CHICAGO (WLS) --A West Side single mother locked up for two years while awaiting trial, will spend more time behind bars even though she was acquitted of murder.
Bianca Young will spend an extra year in jail because she is poor, according to her attorneys who contend she was too poor to post bond while awaiting trial.
In her case, once trial came she was acquitted of the most serious charges.
The I-Team first reported about Young's case last week. On Monday, she was sentenced and hoped to see freedom.
"I just want to go home and do better for myself," Young said.
After almost 800 days in Cook County Jail, Young was looking forward to Monday - her long-awaited sentencing.
In Cook County court, Judge James Linn sentenced her to three years in prison, with credit for the two she already spent waiting for trial.
"Ultimately Ms. Young will wind up spending a year longer in jail because she will not get good time for the time she served in pre-trial detention in the Cook County jail. So as a result of being poor and not being able to make bail she'll spend an extra year in state custody," said attorney Eric Sussman.
In August 2014, Young was leaving a nightclub in the city's River North neighborhood where she had visited with three men. After leaving, there was a fight. Two people were shot; one of them died. Surveillance video shows Young getting in her car just before the shooting started.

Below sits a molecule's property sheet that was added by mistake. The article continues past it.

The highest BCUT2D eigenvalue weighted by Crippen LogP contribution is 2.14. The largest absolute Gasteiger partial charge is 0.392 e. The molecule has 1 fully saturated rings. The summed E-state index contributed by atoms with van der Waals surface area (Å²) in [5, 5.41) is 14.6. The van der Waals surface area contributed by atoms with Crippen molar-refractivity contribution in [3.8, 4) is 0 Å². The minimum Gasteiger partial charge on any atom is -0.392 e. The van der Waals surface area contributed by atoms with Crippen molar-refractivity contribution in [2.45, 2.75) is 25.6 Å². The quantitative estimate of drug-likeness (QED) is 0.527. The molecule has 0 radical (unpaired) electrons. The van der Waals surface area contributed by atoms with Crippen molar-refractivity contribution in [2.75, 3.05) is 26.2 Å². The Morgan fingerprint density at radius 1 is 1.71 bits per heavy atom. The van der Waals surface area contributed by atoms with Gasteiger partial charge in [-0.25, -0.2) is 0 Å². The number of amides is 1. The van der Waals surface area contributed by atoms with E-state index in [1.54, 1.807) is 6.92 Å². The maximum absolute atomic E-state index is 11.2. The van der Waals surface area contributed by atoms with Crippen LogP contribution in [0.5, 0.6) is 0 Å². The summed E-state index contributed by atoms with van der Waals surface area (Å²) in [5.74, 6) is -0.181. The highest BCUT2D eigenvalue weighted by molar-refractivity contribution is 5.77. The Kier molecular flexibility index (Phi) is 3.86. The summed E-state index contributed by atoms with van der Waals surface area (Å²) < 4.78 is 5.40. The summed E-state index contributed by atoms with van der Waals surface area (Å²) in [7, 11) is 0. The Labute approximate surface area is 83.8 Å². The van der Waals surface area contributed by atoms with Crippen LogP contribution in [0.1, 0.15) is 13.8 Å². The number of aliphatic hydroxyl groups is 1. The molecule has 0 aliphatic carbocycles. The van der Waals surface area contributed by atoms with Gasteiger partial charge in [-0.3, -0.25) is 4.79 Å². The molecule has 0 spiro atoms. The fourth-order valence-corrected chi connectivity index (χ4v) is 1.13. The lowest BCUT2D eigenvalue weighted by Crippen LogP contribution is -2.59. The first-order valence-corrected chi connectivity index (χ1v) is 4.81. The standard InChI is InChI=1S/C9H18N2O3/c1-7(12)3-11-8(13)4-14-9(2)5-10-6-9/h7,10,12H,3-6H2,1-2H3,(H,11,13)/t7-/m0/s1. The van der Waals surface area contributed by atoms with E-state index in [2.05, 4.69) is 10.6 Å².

The 25-year-old Austin neighborhood resident had been acquitted of murder charges but was guilty of mob action.
Sussman took over her defense pro bono from a public defender who, Young said, did little for her.
Even though Judge Linn helped make that connection, and acquitted her of murder, Linn said on Monday that she "bears criminal responsibility" for what happened outside the nightclub because she had escalated the confrontation.
"I was a little disappointed but I can live with it," said Eunice Young, Bianca Young's aunt.
Young's family, who has been caring for her young daughter, will soon try to get Bianca back on her feet.
"My family, we got together, we made a decision, we're going to, we're trying to find her a job, because hopefully she doesn't spend that much time locked up in prison," said Eunice Young.
A lawsuit was filed Friday challenging the cash bail system at in Cook County, claiming that thousands of poor inmates - such as Young - are being held improperly at the county jail.
READ: COOK COUNTY JAIL CLASS-ACTION LAWSUIT
Although Cook County Sheriff Tom Dart is named as a defendant. Dart is pushing for legislation that would allow his office to ask for lower bail for financially strapped detainees.